• 2011 Tohoku tsunami;
  • nearshore currents;
  • resonance oscillation;
  • tsunami measurements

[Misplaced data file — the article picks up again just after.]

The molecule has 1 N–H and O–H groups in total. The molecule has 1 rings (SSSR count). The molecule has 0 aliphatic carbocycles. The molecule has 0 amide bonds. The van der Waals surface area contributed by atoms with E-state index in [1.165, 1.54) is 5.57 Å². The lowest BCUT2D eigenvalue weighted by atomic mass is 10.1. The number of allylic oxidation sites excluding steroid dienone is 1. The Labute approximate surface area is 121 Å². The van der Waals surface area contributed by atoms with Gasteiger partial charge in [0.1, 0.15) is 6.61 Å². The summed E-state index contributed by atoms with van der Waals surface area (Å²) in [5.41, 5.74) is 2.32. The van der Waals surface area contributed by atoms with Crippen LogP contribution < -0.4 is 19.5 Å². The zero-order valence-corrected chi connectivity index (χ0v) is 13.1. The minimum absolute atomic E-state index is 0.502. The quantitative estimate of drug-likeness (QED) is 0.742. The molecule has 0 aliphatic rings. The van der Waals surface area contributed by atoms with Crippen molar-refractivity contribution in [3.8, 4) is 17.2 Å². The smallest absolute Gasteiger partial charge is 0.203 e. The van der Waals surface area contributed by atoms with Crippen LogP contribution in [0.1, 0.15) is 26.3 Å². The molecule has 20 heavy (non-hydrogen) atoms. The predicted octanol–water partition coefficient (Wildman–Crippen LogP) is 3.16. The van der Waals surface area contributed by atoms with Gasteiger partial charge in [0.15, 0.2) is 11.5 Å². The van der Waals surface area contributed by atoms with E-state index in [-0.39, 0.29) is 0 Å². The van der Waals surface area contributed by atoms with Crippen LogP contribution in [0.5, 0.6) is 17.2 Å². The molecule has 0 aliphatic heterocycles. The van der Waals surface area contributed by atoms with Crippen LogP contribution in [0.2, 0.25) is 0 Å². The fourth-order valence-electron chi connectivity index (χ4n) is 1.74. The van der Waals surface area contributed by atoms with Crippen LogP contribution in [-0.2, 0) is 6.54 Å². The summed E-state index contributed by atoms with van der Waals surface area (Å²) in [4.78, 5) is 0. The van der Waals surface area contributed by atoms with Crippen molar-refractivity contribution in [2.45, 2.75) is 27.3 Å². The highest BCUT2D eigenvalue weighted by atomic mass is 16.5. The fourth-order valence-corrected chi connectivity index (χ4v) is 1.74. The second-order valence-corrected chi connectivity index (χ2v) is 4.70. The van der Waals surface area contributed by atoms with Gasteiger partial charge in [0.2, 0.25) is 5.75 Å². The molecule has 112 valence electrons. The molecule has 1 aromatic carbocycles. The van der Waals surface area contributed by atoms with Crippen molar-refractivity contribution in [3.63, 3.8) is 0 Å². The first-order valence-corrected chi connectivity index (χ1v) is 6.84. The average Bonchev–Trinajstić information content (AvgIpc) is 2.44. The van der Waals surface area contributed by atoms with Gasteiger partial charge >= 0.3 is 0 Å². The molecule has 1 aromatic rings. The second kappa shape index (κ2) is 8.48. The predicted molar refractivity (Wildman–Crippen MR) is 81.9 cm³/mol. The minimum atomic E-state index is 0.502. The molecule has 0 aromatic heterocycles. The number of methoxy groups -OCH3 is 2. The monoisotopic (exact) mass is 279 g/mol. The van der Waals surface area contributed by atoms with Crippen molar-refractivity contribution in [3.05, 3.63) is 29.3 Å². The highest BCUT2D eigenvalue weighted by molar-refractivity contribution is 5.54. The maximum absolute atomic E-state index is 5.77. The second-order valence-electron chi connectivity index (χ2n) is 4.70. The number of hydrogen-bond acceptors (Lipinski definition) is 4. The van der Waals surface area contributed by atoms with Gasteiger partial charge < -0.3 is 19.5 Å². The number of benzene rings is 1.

[1] The 2011 Tohoku earthquake of Mw9.0 generated a massive tsunami that devastated communities along the northeastern Japan coasts and damaged coastal infrastructure across the Pacific. A nearshore observatory in Honolulu recorded clear signals of the surface elevation and flow velocity at 12 m water depth, where adjacent harbors and marinas experienced persistent hazardous surges. The measurements allow validation of numerical model results, which in turn reveal complex oscillation and flow patterns due to resonance over the insular shelf and reef system. The computed wave amplitude and flow speed increase from 0.4 m and 0.1 m/s at the 100-m depth contour to 1.6 m at the shore and 3.3 m/s near an entrance to Honolulu Harbor. Although resonance of the tsunami along the Hawaiian Islands produced the strongest surface signal at 42 min period, standing waves with periods 16 min or shorter, which are able to form nodes on the reefs, are the main driving force of the nearshore currents.